I am part of a medium-sized group of players (6-8 people usually show up) who meet up once a week to RP. Our age ranges are 18-30. We have two GMs in our group, one who is an experienced GM (the selfish one and also the oldest), and one who is relatively new to being a GM, who is also the youngest.

Our group has an issue where we only have enough time to RP once a week and cannot take on another RP right now, so we decided on a system where one GM runs his campaign, then the other runs his campaign after that. Easy enough, right?

The problem

The selfish GM (who is also our friend, which puts us in a delicate spot) won't play nice with others when he isn't the GM. He wants the attention always on his character and will become cranky if he is not the center of attention.

For example, he has walked out of new GMs RP and always points flaws in the inexperienced GMs method of hosting to the point where the inexperienced GM was going to quit. When the experienced GM does run a RP, his NPCs are overpowered and he likes to steal the players spotlight with them.

Now, he wants us to put aside another night for a RP he wants to GM.

I need to find a way to break it to him (without being rude) that we are not going to cave in to his demands, while still keeping him in our friend circle. At this point, after everything he has done, I don't feel too inclined to be polite with him which is why I need some help.


Is it possible to explain to such a person that his behaviour is not warranted and that he can't just take other peoples time on a whim to satisfy his own ego?

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    \$\begingroup\$ What makes your question different from how to deal with a player that does not interact well or how to deal with a power GM? \$\endgroup\$ Commented Mar 6, 2017 at 14:53
  • \$\begingroup\$ I did read those questions a while back when I started to notice this, and the players have thought about leaving his RPs, but the fact is that our group is more than just a RP group. We do other stuff together often, and if we confront him too bluntly, he will be sour outside of sessions which would ruin the friendship. I don't want to ruin the friendship or let the toxicity spread outside of RP. I have tried calling him out on his behaviour as a player, and the group has threatened to leave but it persists. It just doesn't seem to be getting through! \$\endgroup\$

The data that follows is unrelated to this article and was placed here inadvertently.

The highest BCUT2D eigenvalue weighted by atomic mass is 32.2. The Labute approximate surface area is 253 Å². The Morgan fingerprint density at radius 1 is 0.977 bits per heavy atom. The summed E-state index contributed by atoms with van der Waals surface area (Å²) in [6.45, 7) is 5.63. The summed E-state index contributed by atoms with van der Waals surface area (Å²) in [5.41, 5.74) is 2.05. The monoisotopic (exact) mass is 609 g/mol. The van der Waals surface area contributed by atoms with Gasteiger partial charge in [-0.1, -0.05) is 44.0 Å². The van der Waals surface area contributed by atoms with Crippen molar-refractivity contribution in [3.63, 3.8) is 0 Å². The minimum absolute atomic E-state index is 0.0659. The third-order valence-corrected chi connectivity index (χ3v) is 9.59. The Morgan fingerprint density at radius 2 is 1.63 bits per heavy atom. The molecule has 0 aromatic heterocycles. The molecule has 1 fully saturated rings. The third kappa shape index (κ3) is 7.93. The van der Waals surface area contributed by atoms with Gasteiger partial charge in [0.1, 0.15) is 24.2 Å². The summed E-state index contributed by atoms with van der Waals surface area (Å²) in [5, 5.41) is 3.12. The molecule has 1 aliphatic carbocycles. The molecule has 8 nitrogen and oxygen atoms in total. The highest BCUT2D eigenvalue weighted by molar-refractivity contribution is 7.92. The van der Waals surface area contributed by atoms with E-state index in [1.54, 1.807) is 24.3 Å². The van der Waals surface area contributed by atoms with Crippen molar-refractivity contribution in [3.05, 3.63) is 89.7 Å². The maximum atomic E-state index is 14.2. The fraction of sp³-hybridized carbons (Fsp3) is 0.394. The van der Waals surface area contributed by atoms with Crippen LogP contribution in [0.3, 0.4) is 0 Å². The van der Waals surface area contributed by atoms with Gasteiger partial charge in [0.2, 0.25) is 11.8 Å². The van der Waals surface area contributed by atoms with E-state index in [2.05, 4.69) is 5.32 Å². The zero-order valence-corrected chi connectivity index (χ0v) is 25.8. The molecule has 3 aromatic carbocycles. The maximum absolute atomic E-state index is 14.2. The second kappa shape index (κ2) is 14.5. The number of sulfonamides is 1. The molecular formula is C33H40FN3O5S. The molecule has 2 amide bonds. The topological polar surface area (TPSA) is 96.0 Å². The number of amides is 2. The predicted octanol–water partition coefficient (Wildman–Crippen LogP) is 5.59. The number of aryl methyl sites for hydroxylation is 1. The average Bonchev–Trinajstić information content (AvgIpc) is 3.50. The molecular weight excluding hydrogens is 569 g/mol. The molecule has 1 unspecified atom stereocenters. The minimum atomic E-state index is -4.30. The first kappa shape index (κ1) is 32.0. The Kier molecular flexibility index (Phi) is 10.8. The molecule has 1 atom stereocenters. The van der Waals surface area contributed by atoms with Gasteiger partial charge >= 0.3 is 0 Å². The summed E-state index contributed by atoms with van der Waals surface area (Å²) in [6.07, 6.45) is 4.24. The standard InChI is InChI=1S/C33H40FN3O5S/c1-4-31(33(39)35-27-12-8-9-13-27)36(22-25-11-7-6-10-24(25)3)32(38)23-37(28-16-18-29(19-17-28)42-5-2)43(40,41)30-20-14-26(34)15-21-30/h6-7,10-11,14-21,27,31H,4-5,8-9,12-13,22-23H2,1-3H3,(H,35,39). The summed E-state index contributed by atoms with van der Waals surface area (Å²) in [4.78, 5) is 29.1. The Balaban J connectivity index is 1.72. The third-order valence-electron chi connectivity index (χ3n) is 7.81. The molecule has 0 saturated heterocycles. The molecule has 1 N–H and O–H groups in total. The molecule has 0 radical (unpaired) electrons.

– Daelune
    Commented Mar 6, 2017 at 15:12

3 Answers 3


As a first step, I would strongly recommend checking out the answers to Dealing with a Diva Player and Should I leave this group or recover it?, as they cover two separate aspects of your issue here (that this person is a diva player when not GMing, and a selfish GM when they are).

That said, no, it is unlikely to be possible to explain to this person why his behavior is unwarranted and unwanted. Attempting to do so will likely only cause him to lash out at you and whoever else joins you in the attempt. It will probably also create that wedge between him and your social circle that you're hoping to avoid.

Now, since this GM is asking to start a new game, you can deflect the problem by simply stating that you and he have different playstyles, and that while you like him as a person (I am assuming this is true since you say you don't want him to leave your social circle*), you would prefer to stick to games that share your playstyle. You can reference the Same Page Tool if he asks what you mean, but don't get drawn into specifics. Just say, "Hey man, we have different playstyles, so I'm going to sit out of your game so that you have more room for players whose playstyles match yours." Don't answer questions about what that means - point him back to the Same Page Tool - and if he continues to pressure you, thank him for offering you a spot in his game and then get up and physically leave. Your goal isn't to tell him what he's doing wrong, it's to get you out of having to play a game you don't think you'll enjoy, with the least amount of drama.

The key thing to remember here is that you are not required to play in a game you don't enjoy, and you're not required to put up with unpleasant behavior simply because someone is a part of your social circle. If he wants to remain part of the friend group, then he needs to learn how to interact with the group in a way that isn't abrasive or disruptive, and that's on him - not you. All you can do is choose whether or not you spend time with him.

*If you don't actually like him as a person and are only spending time with him because he's part of your social circle, that is a different problem entirely, and one that you should deal with beyond the scope of just this game.

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    \$\begingroup\$ Is there a +10 button here? you are not required to play in a game you don't enjoy, and you're not required to put up with unpleasant behavior simply because someone is a part of your social circle is such a good point I think we need one, usable after a long rest. @thatgirldm ... you got game. \$\endgroup\$ Commented Mar 7, 2017 at 5:12